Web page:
Lauren Stein is Bringing Improv to the Masses

Published: July 13th 2010
in Culture » Stage

Lauren Stein
Pic: Courtesy of Lauren Stein
Getting creative at Laurentina's Improv Club
Pic: Courtesy of Lauren Stein

Seven of us stand in a circle in the bare upstairs room of a rickety old house on Spadina Road. For the evening, we all have new identities: Thelle (real name Lauren Stein) is the leader of the group; there’s also Moe, Mmm, Jurij, Shiran and Lilfoot. In improv comedy you can be whoever you want to be, and creating new personas is just one step to shaking off your inhibitions and the professional role you embody in your everyday life. 


I’m told the last journalist to cover an improv session was the best performer out of all of them, so I have a lot to live up to. Thelle starts with a few warm-up games to get us comfortable and then eases us into an improvised musical circle. From there she gradually builds to more complicated games, until we’re arguing in imaginary grocery stores, crafting impromptu speeches, and impersonating new characters – stoners, rednecks, criminals fleeing the mob – as we hop in and out of make-believe cars. Thelle throws in helpful tips from time to time: always have a concluding line in mind so your scene doesn’t peter off; establish a who-what-where in each new tableau during the game of Freeze.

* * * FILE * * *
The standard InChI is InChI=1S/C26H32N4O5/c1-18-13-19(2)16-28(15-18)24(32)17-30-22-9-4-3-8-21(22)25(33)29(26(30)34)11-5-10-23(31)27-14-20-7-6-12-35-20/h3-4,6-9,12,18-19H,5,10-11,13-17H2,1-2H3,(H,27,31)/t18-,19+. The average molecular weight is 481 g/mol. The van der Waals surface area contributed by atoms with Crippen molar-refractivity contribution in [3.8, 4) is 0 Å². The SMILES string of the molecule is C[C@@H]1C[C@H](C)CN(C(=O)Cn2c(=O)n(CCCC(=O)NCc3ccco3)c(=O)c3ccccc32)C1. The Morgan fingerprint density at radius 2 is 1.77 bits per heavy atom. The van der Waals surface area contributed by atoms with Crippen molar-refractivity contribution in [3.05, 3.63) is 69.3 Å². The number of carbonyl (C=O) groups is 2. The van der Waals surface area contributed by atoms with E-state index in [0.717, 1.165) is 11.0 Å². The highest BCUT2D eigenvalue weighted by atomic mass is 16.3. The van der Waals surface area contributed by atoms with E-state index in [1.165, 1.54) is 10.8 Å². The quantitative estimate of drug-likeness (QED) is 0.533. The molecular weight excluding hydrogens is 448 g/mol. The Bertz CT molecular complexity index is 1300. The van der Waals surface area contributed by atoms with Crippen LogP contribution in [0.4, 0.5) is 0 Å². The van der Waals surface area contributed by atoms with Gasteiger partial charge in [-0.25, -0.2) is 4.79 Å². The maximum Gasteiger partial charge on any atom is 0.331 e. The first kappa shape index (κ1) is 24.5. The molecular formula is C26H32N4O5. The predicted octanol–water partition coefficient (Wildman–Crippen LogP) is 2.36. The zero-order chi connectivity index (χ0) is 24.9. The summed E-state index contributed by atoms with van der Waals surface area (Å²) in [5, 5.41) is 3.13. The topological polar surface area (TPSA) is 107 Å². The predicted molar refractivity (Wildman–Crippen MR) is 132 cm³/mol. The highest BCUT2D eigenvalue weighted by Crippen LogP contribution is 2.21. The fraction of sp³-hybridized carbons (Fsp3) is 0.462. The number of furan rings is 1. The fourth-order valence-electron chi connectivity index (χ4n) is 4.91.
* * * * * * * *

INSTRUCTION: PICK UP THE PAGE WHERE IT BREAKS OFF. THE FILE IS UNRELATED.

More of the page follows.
It’s little hints like these, and the self-reflection component that Stein builds into each class, that make Laurentina’s Improv Club more than just two hours of playtime. We’re also building social, professional and acting skills, but we’re having too much fun to notice.


“In improv you get to be spontaneous,” says Stein after the class, as we retire to the makeshift bedroom next door to the living room (the house is owned by Forest Hill Jewish Centre, and her club splits time between it and a location in Kensington Market). “It builds your confidence. You are in control of everything, whether you have religious obligations that prevent you from touching someone, whether you don’t want other people’s words in your head, or whether you just want to do something different every night.”


Stein, 25, has always been a performer. She received her undergraduate degree in drama from the University of Guelph, trained at Impatient Theatre Company in Toronto, and taught improv workshops on a circus farm in Hawaii before launching her $15 drop-in classes in March 2009 with two partners. After the leadership shrunk to just her, Stein revitalized her classes in May by increasing the volume (they now run every week), creating a membership card, and adding post-class activities such as potlucks, Free Stuff Swaps and arts and crafts. She also plans to bridge with other improv troupes in the city and make her club a permanent, long-term fixture.  “I want to do things all over Toronto,” she says. “Just kind of liven up the city. I want improv to be as big as yoga has come, as big as any other trend for self-improvement.”


Related articles: (stage, improv, improv comedy, lauren stein, laurentinas improv club)

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